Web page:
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Growing Peaches & Nectarines by Carol Klein

Introduction Peaches & Nectarines

Carol Klein - Growing Peaches & Nectarines

This article is an extract from
Carol Klein’s Grow Your Own Fruit
& is used with permission

A ripe peach picked straight from the tree is one of the juiciest fruits that can be grown in the garden, rewarding the gardener with a drink as much as an edible feast.

The closely related, smooth-skinned nectarine is slightly harder to grow with lower yields but their sensational taste make this a must for any gourmet gardener. Their early pink blossom and thin, glossy leaves are additional reasons for finding space in your garden for this tree.

How to grow Peaches & Nectarines

Peaches and nectarines are best grown as a fan on a warm south or south facing wall. Peaches can be grown as free-standing bushes in very favourable sites, but nectarines will struggle. Due to their slightly tender nature, both peaches and nectarines can also successfully be grown in glasshouses but will require diligent watering. Avoid a heated greenhouse as they require a period of dormancy.

Most peaches are supplied on a St Julian A rootstock. This restrains the vigour and restricts the size of the tree making them better suited to the average sized garden.

Peaches and nectarines are ideal for small spaces. Firstly because they are self-fertile, meaning they don’t require another tree for pollination. Secondly, there are compact forms of peaches that can successfully be grown in pots, making them suitable for a sunny patio, courtyard or balcony. These varieties rarely growing higher than 1m when grown in a pot, and require minimal pruning.

Where to grow Peaches & Nectarines

Peaches and nectarines must be grown in a warm, sunny site if the fruits are going to successfully ripen in the UK. Avoiding frost pockets is another vital requirement as their early spring blossom can easily become damaged. A sheltered position will help prevent the leaves and fruit becoming damaged, and exposure to rain will create problems with peach leaf curl.

The soil should be well-drained, yet at the same time have plenty of humus content to help retain moisture. Peach trees will struggle in light, shallow soils, meaning that any underlying pans should be broken up prior to planting and plenty of organic matter incorporated into the planting area.

Peach or nectarine

If you have got space on your south facing wall for one fan and cannot decide between a peach or nectarine, it is possible to grow both on the same plant. Ask a specialist fruit nursery to bud a nectarine onto a young peach tree. One side will eventually produce peaches and the other side nectarines. In fact, it is not just peaches and nectarines. Almonds are very closely related, and have a similar growth habit meaning that they can also be grown on the same plant.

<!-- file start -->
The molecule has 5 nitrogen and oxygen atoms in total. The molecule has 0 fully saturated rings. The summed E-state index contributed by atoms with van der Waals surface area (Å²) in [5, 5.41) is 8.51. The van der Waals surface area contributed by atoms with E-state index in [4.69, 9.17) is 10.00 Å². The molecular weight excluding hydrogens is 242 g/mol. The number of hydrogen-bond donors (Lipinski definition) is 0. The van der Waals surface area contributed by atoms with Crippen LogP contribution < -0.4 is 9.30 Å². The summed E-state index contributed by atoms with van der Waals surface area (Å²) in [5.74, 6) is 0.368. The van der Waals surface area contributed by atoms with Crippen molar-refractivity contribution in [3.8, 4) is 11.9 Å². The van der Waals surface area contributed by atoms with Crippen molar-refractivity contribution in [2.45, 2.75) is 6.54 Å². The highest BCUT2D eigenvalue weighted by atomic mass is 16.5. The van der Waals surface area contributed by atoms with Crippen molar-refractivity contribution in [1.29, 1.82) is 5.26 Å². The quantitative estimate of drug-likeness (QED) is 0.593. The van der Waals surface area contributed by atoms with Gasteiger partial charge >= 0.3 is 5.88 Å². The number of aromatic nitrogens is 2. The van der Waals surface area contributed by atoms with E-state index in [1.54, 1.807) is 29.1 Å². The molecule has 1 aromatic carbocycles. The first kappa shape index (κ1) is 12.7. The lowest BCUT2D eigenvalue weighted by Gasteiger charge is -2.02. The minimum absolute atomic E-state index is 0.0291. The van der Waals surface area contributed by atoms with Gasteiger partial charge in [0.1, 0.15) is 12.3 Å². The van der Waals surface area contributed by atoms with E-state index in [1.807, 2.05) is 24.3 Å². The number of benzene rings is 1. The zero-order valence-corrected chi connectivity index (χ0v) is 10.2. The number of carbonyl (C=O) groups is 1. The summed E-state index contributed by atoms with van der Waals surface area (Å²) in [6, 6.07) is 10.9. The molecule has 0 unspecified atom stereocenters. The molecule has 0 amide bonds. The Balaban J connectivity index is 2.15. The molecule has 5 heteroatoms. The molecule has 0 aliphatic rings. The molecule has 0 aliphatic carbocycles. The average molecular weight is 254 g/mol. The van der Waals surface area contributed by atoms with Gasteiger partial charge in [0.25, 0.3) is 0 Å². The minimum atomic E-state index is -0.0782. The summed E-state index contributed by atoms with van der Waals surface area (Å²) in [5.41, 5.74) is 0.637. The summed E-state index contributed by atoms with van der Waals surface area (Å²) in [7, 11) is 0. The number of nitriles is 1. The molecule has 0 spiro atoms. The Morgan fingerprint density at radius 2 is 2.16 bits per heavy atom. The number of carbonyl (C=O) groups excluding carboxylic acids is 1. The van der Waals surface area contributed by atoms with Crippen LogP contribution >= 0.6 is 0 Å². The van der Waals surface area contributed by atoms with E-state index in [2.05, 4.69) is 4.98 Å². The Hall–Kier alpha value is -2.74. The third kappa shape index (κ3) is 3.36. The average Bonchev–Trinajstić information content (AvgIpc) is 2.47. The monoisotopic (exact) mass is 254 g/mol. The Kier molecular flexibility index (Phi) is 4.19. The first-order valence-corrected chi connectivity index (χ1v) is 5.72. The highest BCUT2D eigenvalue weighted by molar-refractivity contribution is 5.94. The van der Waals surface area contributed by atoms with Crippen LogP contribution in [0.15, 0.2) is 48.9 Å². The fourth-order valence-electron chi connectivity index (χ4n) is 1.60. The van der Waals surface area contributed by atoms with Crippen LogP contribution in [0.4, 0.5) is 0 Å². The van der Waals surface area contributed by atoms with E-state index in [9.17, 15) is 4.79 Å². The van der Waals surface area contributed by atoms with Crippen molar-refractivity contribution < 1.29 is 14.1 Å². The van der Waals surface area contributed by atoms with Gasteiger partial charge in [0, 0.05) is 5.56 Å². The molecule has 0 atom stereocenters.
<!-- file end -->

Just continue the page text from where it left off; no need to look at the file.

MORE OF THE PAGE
Planting Peaches & Nectarines

A container grown peach tree can be planted at any time of the year, but avoid planting during the summer as it will require copious watering. Bare root trees are usually healthier plants as they are not rootbound. The best time to plant is late autumn as the soil is still warm and it means they have more chance to establish themselves before the big push in early spring.

Growing Peaches & Nectarines

Growing Peaches and Nectarines - How to Grow Peaches

Growing Peaches and Nectarines - How to Grow Peaches

How to Grow Peaches and Nectarines - A Guide to Growing Peaches and Nectarines Peaches and Nectarines Peaches and nectarines depend on a sheltered, south facing position free from frost pockets, otherwise, the early spring blossom might be damaged....
Growing Peaches & Nectarines by Carol Klein

Growing Peaches & Nectarines by Carol Klein

Introduction Peaches & Nectarines A ripe peach picked straight from the tree is one of the juiciest fruits that can be grown in the garden, rewarding the gardener with a drink as much as an edible feast. The closely related, smooth-skinned nectarine...
Pruning & Training Peaches & Nectarines by Carol Klein

Pruning & Training Peaches & Nectarines by Carol Klein

Pruning principles Peaches & Nectarines As with all stone fruits, peaches and nectarines should never been pruned when they are dormant (during winter) due to their susceptibility to canker and silver leaf. The trees should never be pruned when...
Cultivation - How to Care for Peaches & Nectarines by Carol Klein

Cultivation - How to Care for Peaches & Nectarines by Carol Klein

Peach leaf curl Peach leaf curl, Taphrina deformans, is one of the main problems when attempting to grow peaches and nectarines. This fungal disease also affects almonds and apricots. It is easily recognisable in early spring when the leaves become...
Varieties of Peaches & Nectarine by Carol Klein

Varieties of Peaches & Nectarine by Carol Klein

Harvesting Peaches & Nectarines Expect about 9 to 12kg (20 to 28lb) of fruit from a mature, healthy fan that hasn’t been affected by frosts or peach-leaf curl. A free-standing bush will produce as much as 20kg. Peaches and nectarines are best e...